Nothing in life terrifies me as much as circles. It’s a privileged thing to say, given that much of the world lives in close-range danger. It’s funny, too, given that I am the product of two genocides… one would think that a circle is the safest place to be for someone like me.

Throughout my childhood, every year carried the possibility of absolute change. We could pack up our bags and go at any moment. Amidst this lack of stability and consistency, I would look at my friends and wish for the opportunity to find a circle: somewhere that I would belong, where I could trust that things won’t change so fast.

When I was on my own as a young adult, I started establishing traditions in the effort to make this happen. I was one of few friends who were at university without family nearby (the closest were a 13 hour flight away), and I made my home the gathering space for everyone. Year after year, we built a Thanksgiving tradition together. Soon, we were going for our annual apple picking trips and visiting the Sugar Shack in the winter (if you don’t know what a Sugar Shack is… it’s time to visit Canada). I started attending annual fundraisers and community events. I picked up foreign traditions, like St. Patrick’s day and Halloween, and made the trek out to the capital for Genocide Memorial marches.

Circles within circles.

Then, something shifted. I started saying things like “it’s nice to know what’s happening next, but I’m a little bored.” Uh oh. “I thought it would be nice to be friends with people from my mother culture, but I’m a Third Culture Kid, and they don’t get me.” Uh oh. “It’s nice to spend time with his family, but I don’t think this is working… but… what about all the traditions?” Uh… Run girl, RUN!

I ran straight into an impromptu Master’s program.

You can take the girl out of the adventure, but it seems you can’t take the adventure out of the girl.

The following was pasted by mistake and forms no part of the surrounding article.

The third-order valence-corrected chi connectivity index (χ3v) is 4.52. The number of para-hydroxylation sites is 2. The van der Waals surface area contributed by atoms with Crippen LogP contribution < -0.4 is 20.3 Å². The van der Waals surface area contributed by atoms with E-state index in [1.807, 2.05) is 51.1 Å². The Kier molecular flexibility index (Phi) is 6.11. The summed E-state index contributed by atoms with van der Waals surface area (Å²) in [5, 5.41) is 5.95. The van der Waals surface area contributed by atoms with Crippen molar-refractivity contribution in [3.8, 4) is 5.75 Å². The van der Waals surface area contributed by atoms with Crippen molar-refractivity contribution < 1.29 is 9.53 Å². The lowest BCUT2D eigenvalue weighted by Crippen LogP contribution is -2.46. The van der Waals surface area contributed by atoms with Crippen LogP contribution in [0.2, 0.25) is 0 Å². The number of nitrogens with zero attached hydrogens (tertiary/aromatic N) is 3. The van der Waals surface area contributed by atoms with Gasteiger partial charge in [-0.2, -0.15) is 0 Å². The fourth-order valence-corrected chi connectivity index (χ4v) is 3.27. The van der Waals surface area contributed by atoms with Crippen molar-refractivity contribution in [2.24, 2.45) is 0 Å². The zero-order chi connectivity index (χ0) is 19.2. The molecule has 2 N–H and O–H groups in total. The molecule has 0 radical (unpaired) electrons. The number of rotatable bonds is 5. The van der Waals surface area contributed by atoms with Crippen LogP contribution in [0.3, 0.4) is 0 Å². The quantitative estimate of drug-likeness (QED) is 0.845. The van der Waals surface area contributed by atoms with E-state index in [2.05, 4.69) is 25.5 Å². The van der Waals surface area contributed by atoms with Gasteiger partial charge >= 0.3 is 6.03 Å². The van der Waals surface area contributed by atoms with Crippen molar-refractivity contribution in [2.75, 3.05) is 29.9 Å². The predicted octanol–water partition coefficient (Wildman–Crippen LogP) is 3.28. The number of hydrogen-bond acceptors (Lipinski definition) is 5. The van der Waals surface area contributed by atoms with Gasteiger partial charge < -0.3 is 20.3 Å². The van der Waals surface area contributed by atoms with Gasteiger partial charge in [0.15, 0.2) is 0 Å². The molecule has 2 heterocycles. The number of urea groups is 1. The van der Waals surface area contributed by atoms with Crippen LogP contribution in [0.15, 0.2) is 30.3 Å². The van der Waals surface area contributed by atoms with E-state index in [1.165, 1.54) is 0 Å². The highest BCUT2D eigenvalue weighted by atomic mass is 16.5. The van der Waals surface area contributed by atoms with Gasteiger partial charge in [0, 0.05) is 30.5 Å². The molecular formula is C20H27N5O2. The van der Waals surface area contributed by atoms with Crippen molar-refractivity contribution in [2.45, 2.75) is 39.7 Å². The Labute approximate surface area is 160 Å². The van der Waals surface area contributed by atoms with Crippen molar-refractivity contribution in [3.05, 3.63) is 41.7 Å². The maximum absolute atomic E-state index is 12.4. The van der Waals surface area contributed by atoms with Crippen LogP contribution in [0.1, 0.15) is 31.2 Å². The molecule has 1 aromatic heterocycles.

Confronted with this realization, I had to decide what was more valuable to me. To stay, or to go? At the time, I had no good reason to stay, but God works in mysterious ways. As I was planning to finish school and leave, I found one. And nothing frustrates him as much as… circles 😏. Life is funny that way.

It’s definitely a luxury to be able to say that stability and consistency are boring. Routine is, after all, the foundation of modern society. Very little of our world would exist if it weren’t for millions of us running through routine days. But what does this mean to us on an individual level?

In my family, we deal with this by taking on new challenges. We don’t often choose the easy way because, if we do, the routine will suck the soul out of us. My husband and I like living a little more on the edge, taking on big projects and some risks in the hopes of advancing in life without losing the entertainment. We haven’t thrown ourselves into the wild yet, but it’s bound to happen sooner than later. We also try to maintain a balance between cherishing our circles, and persistently imposing change on each cycle.

We are still learning how to do this. It’s easy for years to blend into each other if we don’t make the effort to attribute a new character to each one. We are also a lot more picky about which circles we allow to persist… life is too short to waste on meaningless routine.

What about you? Do you prefer stability or fluidity in your life? What do you do to keep changing and growing?

And remember… we design our own luck!

M.

On Selective Memory…

Have you ever gotten back in touch with someone who, like a blast from the past, triggers a chain reaction of emotions? I think we can probably all relate to that.

Have you ever been unable to specifically put your finger on what actually happened? How did you meet this person? Where did you go? What did you talk about? How did you part ways? You recall the feeling, but not the occurrences.